What is a DER? Are you a DER?
DER means Designated Employer Representative. Employers who are mandated to be in a drug and alcohol testing programs appoint someone to be the DER. The DER then receives test results and arranges testing. This is detailed in 49CFR Part 40.3.
Designated employer representative (DER). An employee authorized by the employer to take immediate action(s) to remove employees from safety-sensitive duties, or cause employees to be removed from these covered duties, and to make required decisions in the testing and evaluation processes. The DER also receives test results and other communications for the employer, consistent with the requirements of this part. Service agents cannot act as DERs.
The DER must receive training according to regulation 382.603. because the DER is authorized to take immediate action to remove employees from safety-sensitive duties in the case of drug or alcohol issues.
Each employer shall ensure that all persons designated to supervise drivers receive at least 60 minutes of training on alcohol misuse and receive at least an additional 60 minutes of training on controlled substances use. The training will be used by the supervisors to determine whether reasonable suspicion exists to require a driver to undergo testing under § 382.307. The training shall include the physical, behavioral, speech, and performance indicators of probable alcohol misuse and use of controlled substances. Recurrent training for supervisory personnel is not required.
Compliance Associates, Inc. as a consortium services provider, has a great deal of contact with the DER. We send them random test notices, test results, discuss employee issuers regarding drug and alcohol use and keep them informed of any changes to drug and alcohol regulations
If you or your DER needs training, contact us through this website to register for our next class.
Weight is always a hot topic!
Not what you weigh, but what does your vehicle weigh? The magic number is 10,001 pounds. That is when your company vehicle becomes a Commercial Motor Vehicle (CMV). Also any weight vehicle if it is hauling placardable hazardous materials is considered a Commercial Motor Vehicle.
For example, your company pick-up weighs 5,000 pounds. You attached a small trailer to the pick-up that weighs 1,500 pounds. Now you load that trailer with the tools of your trade, say 3,625 pounds. You, my friend, now have a Commercial Motor Vehicle that weighs 10,125 pounds and is subject to all the FMCSA regulations.
These regulations include having a USDOT number on the each side of the truck and being in compliance with vehicle inspection and maintenance rules according to § 396.13 and § 392.7.
Now lets talk about the driver. The driver must be qualified under Part 391 and comply with the hours -of -service regulations. If the driver does not fall in to the short haul exceptions in § 395.1(e), then the driver is regulated by all the log book rules.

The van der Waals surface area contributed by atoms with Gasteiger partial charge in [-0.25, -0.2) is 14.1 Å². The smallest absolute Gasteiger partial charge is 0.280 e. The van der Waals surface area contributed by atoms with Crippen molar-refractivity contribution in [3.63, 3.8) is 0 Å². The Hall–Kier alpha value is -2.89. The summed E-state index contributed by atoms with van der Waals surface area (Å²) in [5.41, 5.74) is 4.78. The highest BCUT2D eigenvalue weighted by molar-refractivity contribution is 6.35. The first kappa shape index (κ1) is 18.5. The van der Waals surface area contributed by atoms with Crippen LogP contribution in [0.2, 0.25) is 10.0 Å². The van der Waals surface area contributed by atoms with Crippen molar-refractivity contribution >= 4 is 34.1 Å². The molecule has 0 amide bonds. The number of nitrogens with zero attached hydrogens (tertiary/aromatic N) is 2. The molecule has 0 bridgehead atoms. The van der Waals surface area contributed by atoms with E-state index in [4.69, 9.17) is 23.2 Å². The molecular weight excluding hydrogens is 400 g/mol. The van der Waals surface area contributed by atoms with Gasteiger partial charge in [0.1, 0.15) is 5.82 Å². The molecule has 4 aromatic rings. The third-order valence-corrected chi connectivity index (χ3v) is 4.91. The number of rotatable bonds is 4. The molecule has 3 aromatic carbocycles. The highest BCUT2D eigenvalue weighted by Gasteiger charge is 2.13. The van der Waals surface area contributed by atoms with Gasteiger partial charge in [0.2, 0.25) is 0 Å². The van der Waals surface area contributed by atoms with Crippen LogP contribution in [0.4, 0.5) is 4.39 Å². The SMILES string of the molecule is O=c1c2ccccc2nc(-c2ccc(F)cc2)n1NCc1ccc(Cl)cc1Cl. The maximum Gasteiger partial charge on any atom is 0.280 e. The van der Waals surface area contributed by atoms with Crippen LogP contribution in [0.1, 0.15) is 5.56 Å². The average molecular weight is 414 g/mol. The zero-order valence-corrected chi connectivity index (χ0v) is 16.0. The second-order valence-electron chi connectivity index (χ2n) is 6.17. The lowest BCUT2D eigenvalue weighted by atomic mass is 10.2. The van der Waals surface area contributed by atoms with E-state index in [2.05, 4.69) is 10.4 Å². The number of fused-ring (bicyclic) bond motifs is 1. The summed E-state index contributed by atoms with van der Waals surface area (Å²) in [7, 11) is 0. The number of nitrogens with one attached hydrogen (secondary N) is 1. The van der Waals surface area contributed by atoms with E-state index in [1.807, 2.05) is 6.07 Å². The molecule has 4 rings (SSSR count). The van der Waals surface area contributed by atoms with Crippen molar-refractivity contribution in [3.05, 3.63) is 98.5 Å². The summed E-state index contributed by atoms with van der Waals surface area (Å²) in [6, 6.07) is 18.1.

Much to consider when you own or manage a business!
The FMCSA is projecting the publication date for the CDL Drug and Alcohol Clearinghouse to be January 20, 2016.
For 20 years FMCSA has been working on a CDL Drug and Alcohol Clearinghouse. The plan is to have a government run central database of CDL holders who have tested positive for controlled substances or alcohol. The database would also have drug or alcohol refusals.(According to the Part 40 regulations, a driver that refuses to test is considered positive)
Employers looking to hire, would get a signed release from the job applicant to access any records on that driver in the CDL drug and alcohol clearinghouse. The regulation’s intent is to increase highway safety by making sure drivers are compliant with the drug and alcohol regulations. A driver that does test positive, but fulfills the return-to-duty requirements would have that information entered as well.
Under the proposed rule, FMCSA regulated truck and bus companies, Medical Review Officers (MRO), Substance Abuse Professionals (SAP), and third party DOT drug and alcohol testing laboratories as well as third party providers (Consortiums) would be required to send information to the Clearinghouse.
The new projected publication date for the final rule is December 14, 2015 but that can still be changed. There are still issues to be worked out, mainly privacy issues, accuracy and who will be paying for the CDL Drug and Alcohol Clearinghouse.
Click on this link If you would like to read the Federal Register of the proposed rule.
We will continue to update you on any progress with the CDL Drug and Alcohol Clearinghouse formation.
The FMCSA is changing its view of diabetic drivers. They are proposing a rule to permit drivers with controlled insulin-treated diabetes to qualify as interstate drivers. You can read the notice here at the Federal Register.